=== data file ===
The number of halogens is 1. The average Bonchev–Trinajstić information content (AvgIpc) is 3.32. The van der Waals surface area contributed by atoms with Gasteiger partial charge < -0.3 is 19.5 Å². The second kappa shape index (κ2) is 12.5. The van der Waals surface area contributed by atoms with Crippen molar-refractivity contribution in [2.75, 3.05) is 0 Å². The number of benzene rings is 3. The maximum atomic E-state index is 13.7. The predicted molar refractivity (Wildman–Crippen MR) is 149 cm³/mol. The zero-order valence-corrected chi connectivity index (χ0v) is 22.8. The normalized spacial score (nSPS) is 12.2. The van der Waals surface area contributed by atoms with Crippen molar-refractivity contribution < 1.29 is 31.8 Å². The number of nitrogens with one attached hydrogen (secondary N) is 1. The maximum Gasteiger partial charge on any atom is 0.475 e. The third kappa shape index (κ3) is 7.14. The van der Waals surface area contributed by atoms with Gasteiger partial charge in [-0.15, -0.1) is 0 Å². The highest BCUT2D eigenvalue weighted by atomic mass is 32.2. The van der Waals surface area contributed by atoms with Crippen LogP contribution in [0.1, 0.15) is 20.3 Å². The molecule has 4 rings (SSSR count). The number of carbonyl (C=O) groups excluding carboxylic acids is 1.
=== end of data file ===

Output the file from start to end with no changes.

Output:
The number of halogens is 1. The average Bonchev–Trinajstić information content (AvgIpc) is 3.32. The van der Waals surface area contributed by atoms with Gasteiger partial charge < -0.3 is 19.5 Å². The second kappa shape index (κ2) is 12.5. The van der Waals surface area contributed by atoms with Crippen molar-refractivity contribution in [2.75, 3.05) is 0 Å². The number of benzene rings is 3. The maximum atomic E-state index is 13.7. The predicted molar refractivity (Wildman–Crippen MR) is 149 cm³/mol. The zero-order valence-corrected chi connectivity index (χ0v) is 22.8. The normalized spacial score (nSPS) is 12.2. The van der Waals surface area contributed by atoms with Crippen molar-refractivity contribution < 1.29 is 31.8 Å². The number of nitrogens with one attached hydrogen (secondary N) is 1. The maximum Gasteiger partial charge on any atom is 0.475 e. The third kappa shape index (κ3) is 7.14. The van der Waals surface area contributed by atoms with Gasteiger partial charge in [-0.15, -0.1) is 0 Å². The highest BCUT2D eigenvalue weighted by atomic mass is 32.2. The van der Waals surface area contributed by atoms with Crippen LogP contribution in [0.1, 0.15) is 20.3 Å². The molecule has 4 rings (SSSR count). The number of carbonyl (C=O) groups excluding carboxylic acids is 1.